Difficult Bosses in Medicine

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Difficult Bosses in Medicine

We cannot emphasize enough how important it is to view your Boss emphatically.

Managing well is hard.  Most bosses struggle with some aspect of management.  Most Bosses in Medicine want to do well and help other members of their team.  If you think hard about it its very likely that your Boss has a number of strengths that you appreciate, its just that there’s one or two habits or behaviours you are really struggling with.

It is hard to hear and accept criticism.  Especially if this is the first time that someone brings the issue up with you.


Before you decide that your Boss is useless, check your own biases and whether you have understood the situation well enough.  Do you have all the relevant information?  In particular its highly likely that you are not privy to any stressors placed on your Boss by their Boss or Bosses in the hospital or health system.


Look for support outside of the hospital that you are working in.  But don’t make this a whinge fest.  External people can give you fresh perspectives and are far less likely to know your Boss and therefore be put in a difficult situation in terms of loyalties.


Many of the solutions for avoiding working with a Difficult Boss or dealing with a Difficult Boss involve either talking directly to your Boss or others who know them.  When you do its important to do so with respect and to have thought about how you might phrase your questions and comments. Consider practicing the discussion it first it with a trusted mentor who you know will treat your matter with confidence.

If you are talking to other colleagues about your Boss situation, consider whether they are trustworthy and respectful workers themselves.  Its best to approach such situations as if you expect that your conversation may be reported back to your Boss (even if it isn’t).  So talk about your Boss in generalities like “What’s Doctor X like to work with?”, “Any tips for how to prepare for the Ward Round?”, “What’s the best way to get feedback from Doctor X?”.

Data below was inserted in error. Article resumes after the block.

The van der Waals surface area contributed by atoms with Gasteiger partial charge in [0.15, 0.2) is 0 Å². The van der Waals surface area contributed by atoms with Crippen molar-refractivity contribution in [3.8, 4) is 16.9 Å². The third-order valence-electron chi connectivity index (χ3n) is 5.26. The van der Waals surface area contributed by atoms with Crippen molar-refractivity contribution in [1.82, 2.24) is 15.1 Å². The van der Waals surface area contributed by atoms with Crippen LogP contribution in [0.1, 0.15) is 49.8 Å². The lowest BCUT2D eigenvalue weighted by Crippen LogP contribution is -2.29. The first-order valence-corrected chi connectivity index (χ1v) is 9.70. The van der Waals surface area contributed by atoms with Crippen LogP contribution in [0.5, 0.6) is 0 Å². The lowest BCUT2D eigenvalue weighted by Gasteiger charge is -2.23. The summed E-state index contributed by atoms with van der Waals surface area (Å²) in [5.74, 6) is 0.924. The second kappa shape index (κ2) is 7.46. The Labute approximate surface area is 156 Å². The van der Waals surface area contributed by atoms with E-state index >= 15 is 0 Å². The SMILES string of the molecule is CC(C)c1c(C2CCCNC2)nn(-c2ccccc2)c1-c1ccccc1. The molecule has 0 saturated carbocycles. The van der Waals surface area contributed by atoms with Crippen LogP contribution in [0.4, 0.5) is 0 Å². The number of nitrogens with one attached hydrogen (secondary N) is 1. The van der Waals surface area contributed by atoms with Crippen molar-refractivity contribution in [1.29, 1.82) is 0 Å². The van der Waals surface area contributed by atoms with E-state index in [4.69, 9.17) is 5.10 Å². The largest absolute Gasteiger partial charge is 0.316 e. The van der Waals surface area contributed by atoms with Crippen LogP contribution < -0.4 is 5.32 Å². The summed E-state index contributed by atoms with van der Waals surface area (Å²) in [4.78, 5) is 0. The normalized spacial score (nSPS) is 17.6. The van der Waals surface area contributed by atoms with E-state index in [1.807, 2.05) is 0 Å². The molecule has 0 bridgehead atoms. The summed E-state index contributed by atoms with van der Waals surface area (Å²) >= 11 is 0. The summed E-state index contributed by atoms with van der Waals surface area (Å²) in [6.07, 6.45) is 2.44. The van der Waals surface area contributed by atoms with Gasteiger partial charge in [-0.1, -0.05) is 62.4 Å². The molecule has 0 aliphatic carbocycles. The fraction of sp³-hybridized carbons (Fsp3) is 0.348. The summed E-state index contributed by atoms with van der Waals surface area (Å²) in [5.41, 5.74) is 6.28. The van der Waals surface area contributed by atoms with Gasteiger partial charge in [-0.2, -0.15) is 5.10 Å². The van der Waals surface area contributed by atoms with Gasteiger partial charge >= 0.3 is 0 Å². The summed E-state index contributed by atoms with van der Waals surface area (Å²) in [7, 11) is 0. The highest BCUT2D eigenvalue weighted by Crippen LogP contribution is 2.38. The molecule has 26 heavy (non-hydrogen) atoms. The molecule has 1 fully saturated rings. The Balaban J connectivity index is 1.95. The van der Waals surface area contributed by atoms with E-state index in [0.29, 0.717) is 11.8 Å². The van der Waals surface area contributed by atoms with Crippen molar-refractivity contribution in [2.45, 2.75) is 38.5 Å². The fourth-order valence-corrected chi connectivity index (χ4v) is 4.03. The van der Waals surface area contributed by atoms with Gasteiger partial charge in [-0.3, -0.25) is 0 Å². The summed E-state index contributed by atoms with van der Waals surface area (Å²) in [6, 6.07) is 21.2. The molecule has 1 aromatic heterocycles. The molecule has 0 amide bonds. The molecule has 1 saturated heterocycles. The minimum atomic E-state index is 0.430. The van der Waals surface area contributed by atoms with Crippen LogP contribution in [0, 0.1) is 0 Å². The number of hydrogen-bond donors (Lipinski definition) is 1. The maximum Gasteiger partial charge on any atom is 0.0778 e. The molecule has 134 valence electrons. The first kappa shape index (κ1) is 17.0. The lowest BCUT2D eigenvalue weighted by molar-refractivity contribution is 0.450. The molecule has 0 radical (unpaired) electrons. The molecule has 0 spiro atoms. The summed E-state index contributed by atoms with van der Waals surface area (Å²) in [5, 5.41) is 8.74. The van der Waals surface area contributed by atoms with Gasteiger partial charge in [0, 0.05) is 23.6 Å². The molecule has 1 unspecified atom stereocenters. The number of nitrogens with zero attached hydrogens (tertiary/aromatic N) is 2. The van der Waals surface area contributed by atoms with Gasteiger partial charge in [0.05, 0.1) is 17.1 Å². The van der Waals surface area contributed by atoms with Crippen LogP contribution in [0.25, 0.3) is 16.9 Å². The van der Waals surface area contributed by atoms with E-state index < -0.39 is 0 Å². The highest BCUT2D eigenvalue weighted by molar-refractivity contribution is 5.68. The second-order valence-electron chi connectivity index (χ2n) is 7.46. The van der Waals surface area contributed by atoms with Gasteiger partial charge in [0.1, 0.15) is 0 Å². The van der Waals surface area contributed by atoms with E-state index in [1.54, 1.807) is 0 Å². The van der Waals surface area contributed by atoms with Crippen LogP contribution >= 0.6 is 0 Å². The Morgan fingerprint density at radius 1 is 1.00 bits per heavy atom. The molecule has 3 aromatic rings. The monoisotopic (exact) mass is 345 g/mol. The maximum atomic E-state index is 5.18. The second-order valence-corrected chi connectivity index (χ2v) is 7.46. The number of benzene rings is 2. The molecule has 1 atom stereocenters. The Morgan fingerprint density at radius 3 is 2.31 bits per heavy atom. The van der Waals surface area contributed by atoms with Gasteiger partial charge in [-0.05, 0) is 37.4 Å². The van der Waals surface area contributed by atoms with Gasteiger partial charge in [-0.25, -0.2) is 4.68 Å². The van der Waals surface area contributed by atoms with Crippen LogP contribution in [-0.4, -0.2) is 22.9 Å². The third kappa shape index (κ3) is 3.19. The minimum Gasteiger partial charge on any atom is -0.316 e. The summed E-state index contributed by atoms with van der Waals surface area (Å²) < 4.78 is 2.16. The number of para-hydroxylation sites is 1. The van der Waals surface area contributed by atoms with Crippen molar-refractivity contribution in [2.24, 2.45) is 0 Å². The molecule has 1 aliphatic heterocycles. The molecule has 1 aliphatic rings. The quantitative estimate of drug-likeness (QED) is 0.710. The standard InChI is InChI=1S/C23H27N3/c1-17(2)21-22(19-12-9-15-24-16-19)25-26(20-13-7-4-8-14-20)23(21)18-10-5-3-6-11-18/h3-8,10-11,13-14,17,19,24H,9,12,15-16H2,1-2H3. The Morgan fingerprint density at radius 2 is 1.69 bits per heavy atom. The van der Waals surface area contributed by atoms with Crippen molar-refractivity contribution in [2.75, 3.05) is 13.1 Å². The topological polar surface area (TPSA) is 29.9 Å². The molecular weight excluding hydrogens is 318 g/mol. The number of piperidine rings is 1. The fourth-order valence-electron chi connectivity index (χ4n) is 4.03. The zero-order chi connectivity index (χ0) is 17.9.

If you have decided your best option is to raise a concern with you Boss.  Think about the setting.  Is it better to book a time to see them when it can be private and one on one?  What exactly will you talk about?  In most cases an appreciative inquiry approach may be less confrontational and lead to a useful dialogue.

For example, if your Boss is particularly rules focused and a stickler for formality and authority.  You might choose to book an appointment to see them via their secretary (they probably have one).  You might choose to open the conversation as an effort on your part to better understand from your Boss (to learn) what protocols and processes are particularly important to him/her.  You might reflect that other Bosses that you have worked with have had different perspectives on rules and would really value learning from someone who has put some time into thinking about what is important in the hospital.

This approach is called “appealing to someone’s narcissism”.


You might be in a situation where you feel it might be necessary to go above your Bosses head.  Sometimes there is even a duty to do so.  But before you do so think about the consequences.  There is a reason its called a hierarchy.  Complaints about individual Bosses can quickly move from being seen as individualized to being a general complaint  against management and blow back on the individual.  Talk to some trusted others.  Consider whether its possible to gain strength and safety in numbers.


This ultimately should be about you and your needs.  We have talked about the negative effects of working for a Boss who places stress upon you.  It maybe that you can stick it out till the next rotation.  But there may be situations where cutting your losses make sense.  Quitting is always an option (but should be done in a calm moment).  There may also be ways of swapping from your current Boss to another.

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